Learning to See

Contemplative Consciousness

Learning to See
Wednesday, January 10, 2017

If the doors of perception were cleansed every thing would appear to [us] as it is, infinite. —William Blake [1]

Contemplation is about seeing, but a kind of seeing that is much more than mere looking because it also includes recognizing and thus appreciating. The contemplative mind does not tell us what to see, but teaches us how to see what we behold.

Contemplation allows us to see the truth of things in their wholeness. It is a mental discipline and gift that detaches us—neurologically and spiritually—from our addiction to our habitual way of thinking, usually in our left brain which likes to be in control. Through contemplative practice we stop identifying solely with our small binary, dualistic mind which strips things down to two choices and then usually identifies with only one of them. Gradually we begin to recognize the inadequacy and superficiality of that limited way of knowing reality. Only the contemplative, or the deeply intuitive, can start venturing out into much more open-ended horizons. The rational, dualistic mind does not have the capacity to hold the big questions of life like love, death, suffering, sexuality, God, or anything infinite.

We need a contemplative, non-dual mind to accept or even have an elementary understanding of what is meant by Jesus being fully human and fully divine—at the same time. Western Christianity has tended to overemphasize his divinity, and we thus lost sight of how Jesus holds these two together. When we couldn’t put together this paradox in Jesus, we couldn’t recognize the same truth about ourselves and others. We too are a paradox, a seeming contradiction that is not actually a contradiction at all. Yet we ended up being “only” human and Jesus ended up being “only” God. We missed the major point!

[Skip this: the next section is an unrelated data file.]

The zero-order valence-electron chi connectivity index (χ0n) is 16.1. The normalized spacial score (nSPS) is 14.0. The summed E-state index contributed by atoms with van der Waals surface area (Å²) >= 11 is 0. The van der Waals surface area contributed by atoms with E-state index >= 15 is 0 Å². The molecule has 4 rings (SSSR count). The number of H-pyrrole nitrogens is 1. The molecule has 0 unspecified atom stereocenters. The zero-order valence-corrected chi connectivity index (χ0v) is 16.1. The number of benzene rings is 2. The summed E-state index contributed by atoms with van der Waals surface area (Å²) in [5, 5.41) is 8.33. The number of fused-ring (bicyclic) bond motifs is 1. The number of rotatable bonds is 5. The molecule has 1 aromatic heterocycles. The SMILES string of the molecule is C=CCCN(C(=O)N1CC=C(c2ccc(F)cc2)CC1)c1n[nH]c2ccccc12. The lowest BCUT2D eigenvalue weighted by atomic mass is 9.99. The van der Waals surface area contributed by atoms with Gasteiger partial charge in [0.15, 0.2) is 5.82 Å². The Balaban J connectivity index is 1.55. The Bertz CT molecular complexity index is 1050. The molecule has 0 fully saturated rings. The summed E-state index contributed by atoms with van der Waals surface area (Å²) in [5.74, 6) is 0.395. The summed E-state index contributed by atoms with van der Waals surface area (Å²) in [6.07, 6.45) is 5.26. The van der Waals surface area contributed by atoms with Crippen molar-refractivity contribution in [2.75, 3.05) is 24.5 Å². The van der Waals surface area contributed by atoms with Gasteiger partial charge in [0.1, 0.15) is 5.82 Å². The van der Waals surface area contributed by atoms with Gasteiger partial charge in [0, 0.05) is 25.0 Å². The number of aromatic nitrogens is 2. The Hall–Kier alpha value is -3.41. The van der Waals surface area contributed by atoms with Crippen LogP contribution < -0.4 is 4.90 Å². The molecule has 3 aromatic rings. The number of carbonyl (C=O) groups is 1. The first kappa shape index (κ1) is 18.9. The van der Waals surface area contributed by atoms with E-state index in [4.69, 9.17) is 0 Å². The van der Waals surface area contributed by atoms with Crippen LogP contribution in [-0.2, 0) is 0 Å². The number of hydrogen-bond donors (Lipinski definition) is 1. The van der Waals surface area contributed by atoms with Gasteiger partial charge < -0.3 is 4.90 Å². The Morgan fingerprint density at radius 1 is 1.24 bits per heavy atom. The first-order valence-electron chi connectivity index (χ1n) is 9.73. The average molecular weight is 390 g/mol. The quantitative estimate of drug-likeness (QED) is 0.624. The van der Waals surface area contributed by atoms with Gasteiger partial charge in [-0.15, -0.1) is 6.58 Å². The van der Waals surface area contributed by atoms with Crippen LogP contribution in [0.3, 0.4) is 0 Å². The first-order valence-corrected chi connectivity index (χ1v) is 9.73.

This is why we end the Daily Meditations with “Gateway to Presence,” an invitation to contemplative knowing. Only a non-dual mind can discover that to be human is to also be divine.

How do we learn contemplative consciousness—this deep, mysterious, and life-giving way of seeing, of being with, reality? Why does it not come naturally to us? Many people experience this knowing in small glimpses, in brief moments of intimacy, awe, or grief. But such wide-eyed seeing normally does not last. We return quickly to dualistic analysis and use our judgments to retake control. Contemplation is simply a way of maintaining the fruits of great love and great suffering over the long haul. And that takes a lot of practice. In fact, our whole life becomes one continual practice or a “school of union.”

References:
[1] William Blake, “The Marriage of Heaven and Hell,” The Complete Poems, ed. Alicia Ostriker (Penguin Classics: 1977), 188. 

Adapted from Richard Rohr, Just This (Center for Action and Contemplation: 2017), 7-9; and
The Art of Letting Go: Living the Wisdom of Saint Francis, disc 3 (Sounds True: 2010), CD.

Image credit: Impression Sunrise (detail), Claude Monet, 1872, Musee Marmottan Monet.
When another thought arises [in contemplation]—as no doubt it will—welcome it and let it go, returning to your inner watch place on the bank of the river. —Thomas Keating
Numbers only; no punctuation

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